St. Bernard, the great Doctor of the Church, and, as he is called, the last of the Fathers, was famous for the holiness of his life and the splendor of his doctrine. In an especial way he excels all sacred writers by the sweetness and unction with which he treats of the grandeur and prerogatives of the glorious Mother of God. He was born at Fontaine, in Burgundy, in 1091, of pious and noble parents, who gave him a good Christian education. Thus, even from his youth, he led a virtuous life full of charitable works.
One year, on Christmas night, he was favored with a heavenly vision. The Divine Child appeared to him and deigned to instruct him in the glorious mystery of the Incarnation, which the Church celebrates at that time. From this vision there arose in him that tender devotion and ardent love for the Mother of God, which the Saint afterward transfused into the hearts of many, through the sermons he wrote in her honor. Our Lady failed not to correspond to this love of Bernard for her by showing a special predilection for her faithful servant. She granted him extraordinary favors. And so this devotion to the Queen of Heaven, which is the source of great fruit to souls, produced in the heart of St. Bernard this result: it made him realize that the wisdom of the world is foolishness with God. So, at the age of twenty-two, he left his father’s home and asked to be admitted into the Cistercian Order.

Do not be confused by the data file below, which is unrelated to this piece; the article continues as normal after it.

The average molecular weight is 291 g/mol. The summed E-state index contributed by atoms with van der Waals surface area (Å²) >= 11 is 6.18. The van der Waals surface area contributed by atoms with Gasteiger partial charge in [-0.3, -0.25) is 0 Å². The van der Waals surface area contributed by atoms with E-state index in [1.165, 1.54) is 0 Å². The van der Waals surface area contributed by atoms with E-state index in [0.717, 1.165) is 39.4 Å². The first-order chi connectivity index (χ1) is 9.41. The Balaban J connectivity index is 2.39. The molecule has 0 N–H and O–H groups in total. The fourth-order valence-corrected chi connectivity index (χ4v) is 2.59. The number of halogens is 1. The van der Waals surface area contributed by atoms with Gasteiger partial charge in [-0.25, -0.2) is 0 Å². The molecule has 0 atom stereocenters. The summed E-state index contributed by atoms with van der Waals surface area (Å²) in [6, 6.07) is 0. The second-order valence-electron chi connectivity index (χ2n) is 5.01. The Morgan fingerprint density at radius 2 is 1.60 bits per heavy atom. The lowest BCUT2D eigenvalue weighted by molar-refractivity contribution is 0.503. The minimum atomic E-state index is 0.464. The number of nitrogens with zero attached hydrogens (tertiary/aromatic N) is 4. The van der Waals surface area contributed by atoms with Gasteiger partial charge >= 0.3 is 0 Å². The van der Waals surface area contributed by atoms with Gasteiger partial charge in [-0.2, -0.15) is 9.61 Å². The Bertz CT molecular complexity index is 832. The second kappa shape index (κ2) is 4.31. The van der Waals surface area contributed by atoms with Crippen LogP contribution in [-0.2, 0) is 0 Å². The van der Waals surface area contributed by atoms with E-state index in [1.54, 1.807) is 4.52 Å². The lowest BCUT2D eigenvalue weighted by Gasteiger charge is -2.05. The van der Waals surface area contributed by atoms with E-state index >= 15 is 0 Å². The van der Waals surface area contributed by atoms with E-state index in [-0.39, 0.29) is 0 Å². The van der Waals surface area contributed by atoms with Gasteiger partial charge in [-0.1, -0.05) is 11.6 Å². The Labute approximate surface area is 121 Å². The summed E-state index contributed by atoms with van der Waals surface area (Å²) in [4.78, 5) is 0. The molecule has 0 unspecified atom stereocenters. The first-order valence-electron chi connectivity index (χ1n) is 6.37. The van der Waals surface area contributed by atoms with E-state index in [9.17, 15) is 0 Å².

So great was his fervor in consecrating himself to God, that he persuaded many of his kinsmen and acquaintances to follow him in the religious life, which they did, although they had previously opposed his decision. In religion he showed himself a perfect example of every virtue. Being placed at the head of his monastery, he restored discipline and founded many abbeys in which the regular observance was kept up for a long time.
As St. Bernard was much given to the study of Holy Scripture and to meditating on the eternal truths, he acquired such treasure of knowledge, that he merited to be numbered among the most shining lights of the Church. The Roman Pontiffs many times entrusted him with important and delicate missions, such as pacifying cities and repressing vice and disorder, all of which the Saint carried out successfully with the help of Mary.
Illustration from Pictorial Lives of the Saints With Reflections for Every Day in the Year (New York: Benziger Bros., 1922). Text from Alexis M. Lepicier, The Fairest Flower of Paradise (London: Burns, Oates & Washbourne, Ltd., 1922).